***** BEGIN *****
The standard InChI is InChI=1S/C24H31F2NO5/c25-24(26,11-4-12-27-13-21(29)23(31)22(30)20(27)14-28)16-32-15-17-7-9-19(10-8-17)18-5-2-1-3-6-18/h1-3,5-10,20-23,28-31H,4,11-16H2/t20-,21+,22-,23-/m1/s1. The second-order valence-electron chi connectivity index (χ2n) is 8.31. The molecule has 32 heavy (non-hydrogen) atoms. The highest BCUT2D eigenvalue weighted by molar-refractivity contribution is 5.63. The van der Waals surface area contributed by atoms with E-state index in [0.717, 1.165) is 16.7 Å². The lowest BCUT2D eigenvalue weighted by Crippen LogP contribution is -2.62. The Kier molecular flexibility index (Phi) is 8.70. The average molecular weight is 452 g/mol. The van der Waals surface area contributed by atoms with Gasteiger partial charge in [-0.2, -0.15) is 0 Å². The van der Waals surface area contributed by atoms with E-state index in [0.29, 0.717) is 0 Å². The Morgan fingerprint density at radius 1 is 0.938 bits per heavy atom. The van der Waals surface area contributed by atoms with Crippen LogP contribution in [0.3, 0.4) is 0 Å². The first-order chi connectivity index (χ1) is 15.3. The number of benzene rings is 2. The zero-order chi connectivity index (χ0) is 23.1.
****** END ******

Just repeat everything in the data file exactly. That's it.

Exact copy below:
The standard InChI is InChI=1S/C24H31F2NO5/c25-24(26,11-4-12-27-13-21(29)23(31)22(30)20(27)14-28)16-32-15-17-7-9-19(10-8-17)18-5-2-1-3-6-18/h1-3,5-10,20-23,28-31H,4,11-16H2/t20-,21+,22-,23-/m1/s1. The second-order valence-electron chi connectivity index (χ2n) is 8.31. The molecule has 32 heavy (non-hydrogen) atoms. The highest BCUT2D eigenvalue weighted by molar-refractivity contribution is 5.63. The van der Waals surface area contributed by atoms with E-state index in [0.717, 1.165) is 16.7 Å². The lowest BCUT2D eigenvalue weighted by Crippen LogP contribution is -2.62. The Kier molecular flexibility index (Phi) is 8.70. The average molecular weight is 452 g/mol. The van der Waals surface area contributed by atoms with Gasteiger partial charge in [-0.2, -0.15) is 0 Å². The van der Waals surface area contributed by atoms with E-state index in [0.29, 0.717) is 0 Å². The Morgan fingerprint density at radius 1 is 0.938 bits per heavy atom. The van der Waals surface area contributed by atoms with Crippen LogP contribution in [0.3, 0.4) is 0 Å². The first-order chi connectivity index (χ1) is 15.3. The number of benzene rings is 2. The zero-order chi connectivity index (χ0) is 23.1.